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Not All Mothers Deserve to be Celebrated — The Story of My Narcissistic Mother
This is for all my friends who are living or had lived with a narcissistic mother. I am sorry and I wish that in another life you get the parent you deserved.
It pains me to write this as I would imagine it would pain any child who was raised by narcissists.
We were conditioned by society that mothers are the pinnacle of human existence, that heaven rests on her feet.
This mentality led the person that gave birth to me to feel a sense of entitlement to treat me and my sister as she pleased for the rest of my life.
My mother is a single mother
My mother is a single mother — a card she would wave every chance, to every person she has ever met.
As a single mother, I get that it was normal to hit and abuse your children, I forgave her for it (maybe I even deserved it).
I would go as far as giving her credit that she moved on to emotional abuse, constantly nitpicking on my sister’s weight issue and my incompetence in anything I do.
The real issues began when my sister and I became adults and she had gone into retirement, losing her grasp to exert control.
She then turned to exert her need for control at home, every word was an order.
“Pass me the remote control, go out and buy this and that, clean this, pick up my phone.”
It still wasn’t an issue until I had just completed my studies and started my first job. She began to make more unrealistic demands or accusations along the lines of:
“Don’t make a mess when you are in the house!”
(Mind you, I was often only in the tiny living room and I hardly cooked because the kitchen was always a mess. She basically cooks for us at most once per week, so I have no idea why the kitchen was a perpetual mess.)
Then, when I would go out more often to avoid her accusations, she was angry that I hadn’t spent enough time at home.
I told my mother I was moving out
Over time, I had informed her of my intentions to move out within the year. Her narcissism needed to be sated, so she gave me 2 months instead.
When confronted on her reasons to kick me out prematurely, she responded that it was the only way that she could love me.
With no financial support, I went on to live with my boyfriend.
While I am living happily with my boyfriend for the past year, my positive circumstances didn’t sit well with her because now she was living alone.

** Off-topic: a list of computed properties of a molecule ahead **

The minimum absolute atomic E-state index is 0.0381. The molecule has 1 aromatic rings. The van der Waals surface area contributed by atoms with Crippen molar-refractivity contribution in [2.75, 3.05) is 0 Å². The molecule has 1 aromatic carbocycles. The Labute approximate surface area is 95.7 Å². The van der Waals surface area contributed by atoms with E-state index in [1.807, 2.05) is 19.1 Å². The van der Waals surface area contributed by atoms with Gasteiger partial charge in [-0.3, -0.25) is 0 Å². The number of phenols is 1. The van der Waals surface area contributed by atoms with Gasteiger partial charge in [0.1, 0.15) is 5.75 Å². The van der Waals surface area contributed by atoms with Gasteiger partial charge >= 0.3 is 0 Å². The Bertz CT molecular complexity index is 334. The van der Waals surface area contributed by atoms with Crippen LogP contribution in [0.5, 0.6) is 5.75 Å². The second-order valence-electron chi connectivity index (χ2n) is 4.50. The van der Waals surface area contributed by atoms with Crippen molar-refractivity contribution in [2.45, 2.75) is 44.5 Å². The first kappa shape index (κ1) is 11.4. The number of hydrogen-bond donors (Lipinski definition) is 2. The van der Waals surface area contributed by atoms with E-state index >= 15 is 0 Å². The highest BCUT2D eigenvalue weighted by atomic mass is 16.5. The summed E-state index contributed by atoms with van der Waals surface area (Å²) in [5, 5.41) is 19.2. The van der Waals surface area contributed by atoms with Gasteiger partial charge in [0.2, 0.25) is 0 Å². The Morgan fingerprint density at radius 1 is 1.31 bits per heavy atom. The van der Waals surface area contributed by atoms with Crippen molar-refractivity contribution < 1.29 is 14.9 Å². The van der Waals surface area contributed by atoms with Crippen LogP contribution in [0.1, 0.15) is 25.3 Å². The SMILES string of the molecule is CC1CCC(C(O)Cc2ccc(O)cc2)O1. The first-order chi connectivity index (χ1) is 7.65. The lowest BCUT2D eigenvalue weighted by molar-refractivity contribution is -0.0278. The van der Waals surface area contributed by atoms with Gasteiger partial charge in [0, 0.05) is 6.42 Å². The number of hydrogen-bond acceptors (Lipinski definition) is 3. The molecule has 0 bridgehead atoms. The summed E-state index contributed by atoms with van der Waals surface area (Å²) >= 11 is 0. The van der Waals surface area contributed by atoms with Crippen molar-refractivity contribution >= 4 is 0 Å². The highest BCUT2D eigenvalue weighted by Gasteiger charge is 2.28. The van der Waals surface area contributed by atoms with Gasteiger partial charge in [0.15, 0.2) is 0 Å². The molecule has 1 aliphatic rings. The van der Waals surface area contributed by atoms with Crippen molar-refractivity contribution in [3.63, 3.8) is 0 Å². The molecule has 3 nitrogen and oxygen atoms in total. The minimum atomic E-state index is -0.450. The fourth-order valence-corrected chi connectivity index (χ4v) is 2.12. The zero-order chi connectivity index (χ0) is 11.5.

She had no more power over my sister and I.
So, every month, she’d find some petty reason to fight with us and block us on social media/direct messaging apps.
This year’s Mother’s Day was no different. We couldn’t visit her because of the quarantine control especially in her cluster infected area.
So, we had a video call. The call was casual even though she wanted to cut it short. Later, she blocked us without a reason or confrontation.
Moving on from the guilt-trips
This is just a slice of what it’s like being the daughter of a narcissistic mother. The constant disregard, gaslighting, verbal abuse, guilt trips and assurance that nothing we do is good enough, took its toll.
But, enough is enough. My sister and I knew to prepare ourselves for the eventuality that a textbook narcissist will try to cut ties with us.
We know it’s because now she has at least one exciting thing happening in her life and can run to the rest of the family claiming that her daughters are horrendous and ungrateful bitches.
That’s okay, she can do that and we will still love her.
And that is the tragic story of being the daughter of a narcissist.
If you are living this way and are looking for a way to heal, my advice to you is to decide what is best for yourself.
Even if it means cutting ties, or never giving up in trying to have a relationship, as long as you decide for yourself and not place expectations on the narcissist, you’ll be okay.
Just don’t ever let your past trauma define you and tie you down, otherwise you end up being the mirror reflection of the person who hurt you.
For more stories like this, read: 6 Signs You Have Narcissistic Parents and A Mother’s Love – How My Great Grandmother Sailed The Seas From China To Malaysia To Give Her Daughter A Better Life.